Sen. Alan Bates, writing in the Tribune on May 12, finally sees jobs as a top priority. The trouble is, he and his party have done worse than nothing for years, and now they cannot balance the state budget without doing the one thing that hurts job and economic growth: raise taxes.

Let's hope for the sake of his patients that he is a better doctor than he is an economist. — Phyllis Fletcher, Eagle Point

On May 29, two of Jackson County's three commissioners, John Rachor and Don Skundrick, are likely to eliminate funding for the Jackson County Extension Service. The amount in question is $200,000.

There are those in the county who would argue that the Extension Service is a valuable community resource, while others are scarcely aware of its existence, even though it has been quietly benefiting the county for 99 years. However, there is one compelling reason why everyone in the county should support funding for the Extension: Every dollar that the county invests in the Extension Service generates an immediate return of $8.48 in direct funding, including contributions from OSU and grants from other sources. This does not include the economic benefits from services that the Extension Service provides to our local agricultural operations. That is just the actual amount of real money from outside sources, $1.7 million, which the county will lose if it denies funding for the Extension Service.

It is one thing for the county commissioners to cut "costs." It is another thing altogether for the county to reject $1.7 million because it requires a $200,000 commitment. This simply makes no sense. — Terrence Wolf, Jacksonville

Efforts by producers of American natural gas to export huge quantities indicate that our nation possesses this fuel in abundance — more than enough to free us from the tyranny of OPEC.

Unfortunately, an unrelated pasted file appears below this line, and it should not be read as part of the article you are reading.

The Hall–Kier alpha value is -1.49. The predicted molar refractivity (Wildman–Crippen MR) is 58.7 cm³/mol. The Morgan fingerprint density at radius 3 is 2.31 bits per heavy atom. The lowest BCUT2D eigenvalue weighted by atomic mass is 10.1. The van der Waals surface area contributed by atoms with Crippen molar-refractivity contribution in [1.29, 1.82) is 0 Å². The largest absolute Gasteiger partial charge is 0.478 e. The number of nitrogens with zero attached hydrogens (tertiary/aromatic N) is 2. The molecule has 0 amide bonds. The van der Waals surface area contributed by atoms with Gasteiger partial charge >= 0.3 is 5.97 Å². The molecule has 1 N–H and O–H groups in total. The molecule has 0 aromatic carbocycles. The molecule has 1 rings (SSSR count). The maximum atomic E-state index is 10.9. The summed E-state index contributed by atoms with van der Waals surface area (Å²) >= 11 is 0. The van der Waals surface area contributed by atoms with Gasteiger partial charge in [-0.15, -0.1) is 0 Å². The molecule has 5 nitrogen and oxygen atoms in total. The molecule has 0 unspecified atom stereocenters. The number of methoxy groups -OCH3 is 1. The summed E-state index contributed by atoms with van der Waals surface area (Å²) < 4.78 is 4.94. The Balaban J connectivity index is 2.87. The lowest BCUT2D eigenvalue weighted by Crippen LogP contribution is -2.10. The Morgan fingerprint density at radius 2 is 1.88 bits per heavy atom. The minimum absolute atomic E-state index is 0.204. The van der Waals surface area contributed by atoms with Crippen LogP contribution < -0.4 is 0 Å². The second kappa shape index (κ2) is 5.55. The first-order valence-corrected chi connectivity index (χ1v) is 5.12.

Utilizing natural gas to power American vehicles would also improve air quality. Natural gas-powered vehicles are presently offered, in the same general price range as gasoline powered vehicles by Honda. As usual, American companies seem to lack the vision and ingenuity (think Prius) to offer alternatives to paying the outrageous prices that have boosted the yearly profits of Exxon, BP and Mobil to obscene levels.

At present, the cost of converting a vehicle to natural gas is approximately $1,500. Perhaps tax credits could be offered to encourage American motorists to switch to this cleaner-burning fuel, thereby enabling them to cease contributing their dollars to Arab countries that openly finance international terrorism.

It would be a win-win outcome, not only for the free world and the average American's pocketbook but for the environment as well. The government should not hesitate to advance the interests of American citizens over those of uncaring, rapacious oil companies. — Robert Warren, Medford

No one is always right. This applies to members of Congress and to the president.

We acknowledge their wisdom and courage to tackle the job they were called to do, and we thank them.

When they propose a bill, it may be true but it may not be right.

Have they considered the other person's solution to the problem? Will it work? How? Does it provide an answer to the problem? How can I change it to make it work?

What do the people think of it? Will they be happy with it? If all the people voted on an issue, they might find the majority may not agree with them.

Remember, "Of the people, by the people."

It's ego that interferes with compromise. They should defend their point of view, but also defend the other person's point of view.

It's amazing what men and women can do if they don't care who gets the credit. Spend more time working with the other person's answers than your own! Now that you have his attention, he may spend some time with your answers.

"Be the change you wish to see in the world." — Mahatma Gandhi. — H. Hendrickson, Phoenix

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